MPs for Scarborough borough to back Theresa May's Brexit plan

The UK will leave the EU on 29 March 2019 should the deal go through.
The UK will leave the EU on 29 March 2019 should the deal go through.

The MPs representing the borough of Scarborough are voting in favour of Theresa May’s Brexit plan.

MP for Scarborough and Whitby Robert Goodwill and Filey MP Kevin Hollinrake have said they will back the Prime Minister’s vision for the UK’s future outside of the EU in the so-called meaningful vote on Tuesday December 11.

Mr Goodwill said: “I honestly believe that the Prime Minister has delivered a workable and acceptable deal.

“We will control our own borders and end free movement once and for all.

“We will no longer send substantial sums of money to the EU so we can spend more on our priorities, like investing in our long term plan for the NHS.

“We will leave the Common Agricultural and Fisheries Policies, becoming an independent coastal state once again.

“We will take back control of our laws, ending the jurisdiction of the European Court of Justice in the UK.

“We will keep people safe against crime, terrorism and other threats by working closely with European countries.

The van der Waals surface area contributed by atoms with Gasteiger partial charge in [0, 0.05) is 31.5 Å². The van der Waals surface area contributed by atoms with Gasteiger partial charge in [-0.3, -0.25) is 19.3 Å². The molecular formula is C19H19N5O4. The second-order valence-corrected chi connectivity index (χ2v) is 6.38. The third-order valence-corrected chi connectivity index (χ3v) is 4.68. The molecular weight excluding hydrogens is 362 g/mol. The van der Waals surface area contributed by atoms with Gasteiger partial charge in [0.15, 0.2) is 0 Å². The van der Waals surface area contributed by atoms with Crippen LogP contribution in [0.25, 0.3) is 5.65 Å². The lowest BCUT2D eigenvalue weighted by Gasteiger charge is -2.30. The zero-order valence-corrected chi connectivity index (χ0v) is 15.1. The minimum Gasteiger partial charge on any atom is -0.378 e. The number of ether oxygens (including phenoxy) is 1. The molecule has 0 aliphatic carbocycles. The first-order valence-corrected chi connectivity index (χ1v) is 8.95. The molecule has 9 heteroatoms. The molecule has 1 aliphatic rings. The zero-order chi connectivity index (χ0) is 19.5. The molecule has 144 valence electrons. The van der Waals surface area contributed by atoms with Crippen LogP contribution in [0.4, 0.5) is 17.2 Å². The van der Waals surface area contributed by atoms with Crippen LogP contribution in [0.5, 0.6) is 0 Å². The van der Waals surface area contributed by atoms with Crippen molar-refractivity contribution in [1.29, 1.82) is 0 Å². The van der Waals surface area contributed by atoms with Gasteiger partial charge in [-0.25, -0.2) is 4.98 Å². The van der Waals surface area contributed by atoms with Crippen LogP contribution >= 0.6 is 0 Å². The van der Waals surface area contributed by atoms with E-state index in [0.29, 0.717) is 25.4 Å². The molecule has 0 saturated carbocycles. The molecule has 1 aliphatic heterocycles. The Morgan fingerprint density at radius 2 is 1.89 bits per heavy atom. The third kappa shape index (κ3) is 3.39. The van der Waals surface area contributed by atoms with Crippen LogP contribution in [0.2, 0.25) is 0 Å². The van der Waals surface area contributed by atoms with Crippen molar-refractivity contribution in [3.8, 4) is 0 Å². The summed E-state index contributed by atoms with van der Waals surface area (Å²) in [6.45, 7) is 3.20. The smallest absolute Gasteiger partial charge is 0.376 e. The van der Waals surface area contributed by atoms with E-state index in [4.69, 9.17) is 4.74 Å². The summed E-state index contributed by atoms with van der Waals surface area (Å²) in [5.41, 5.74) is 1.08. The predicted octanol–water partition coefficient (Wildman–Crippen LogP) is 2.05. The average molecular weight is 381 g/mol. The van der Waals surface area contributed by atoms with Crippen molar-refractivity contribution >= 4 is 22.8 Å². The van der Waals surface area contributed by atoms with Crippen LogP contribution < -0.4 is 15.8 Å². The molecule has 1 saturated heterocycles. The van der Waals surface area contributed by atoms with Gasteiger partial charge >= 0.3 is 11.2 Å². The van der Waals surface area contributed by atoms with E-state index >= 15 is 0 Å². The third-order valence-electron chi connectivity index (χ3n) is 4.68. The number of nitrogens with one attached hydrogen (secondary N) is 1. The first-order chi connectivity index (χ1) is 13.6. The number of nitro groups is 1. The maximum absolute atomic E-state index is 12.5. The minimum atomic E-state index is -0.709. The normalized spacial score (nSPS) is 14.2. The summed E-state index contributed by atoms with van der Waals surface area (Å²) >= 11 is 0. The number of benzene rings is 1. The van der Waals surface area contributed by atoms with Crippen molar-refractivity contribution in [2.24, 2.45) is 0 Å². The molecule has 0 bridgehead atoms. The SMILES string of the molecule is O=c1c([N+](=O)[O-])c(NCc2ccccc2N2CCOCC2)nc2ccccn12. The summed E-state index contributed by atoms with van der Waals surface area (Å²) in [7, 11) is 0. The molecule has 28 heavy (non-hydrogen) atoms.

“We will protect the integrity of our United Kingdom by ensuring there is no hard border either on the island of Ireland or down the Irish Sea. Most importantly, outside the Customs Union, we will have the freedom to strike bilateral trade deals around the world.”

Mr Hollinrake added: “I’m very much going to back the deal, not doing so would create a lot of uncertainty that businesses could really do without.

“It’s not perfect, ideally there will be a complete break and more clarity on the issue of the backstop but we need to be realistic and this deal is one that ends free movement and secures no hard border.”

Mr Hollinrake also added that it will be “unlikely” to strike a better deal, should Parliament reject the current one.

Dozens of MPs across all parties, including some Conservatives, expressed their hostility towards the plan saying it does not go far enough to protect the interests of the UK outside of the EU.

Mr Hollinrake admitted that getting the deal through Parliament will be “possible but tough”.

Alternatives to the current deal could include a no deal Brexit, a general election or a second referendum.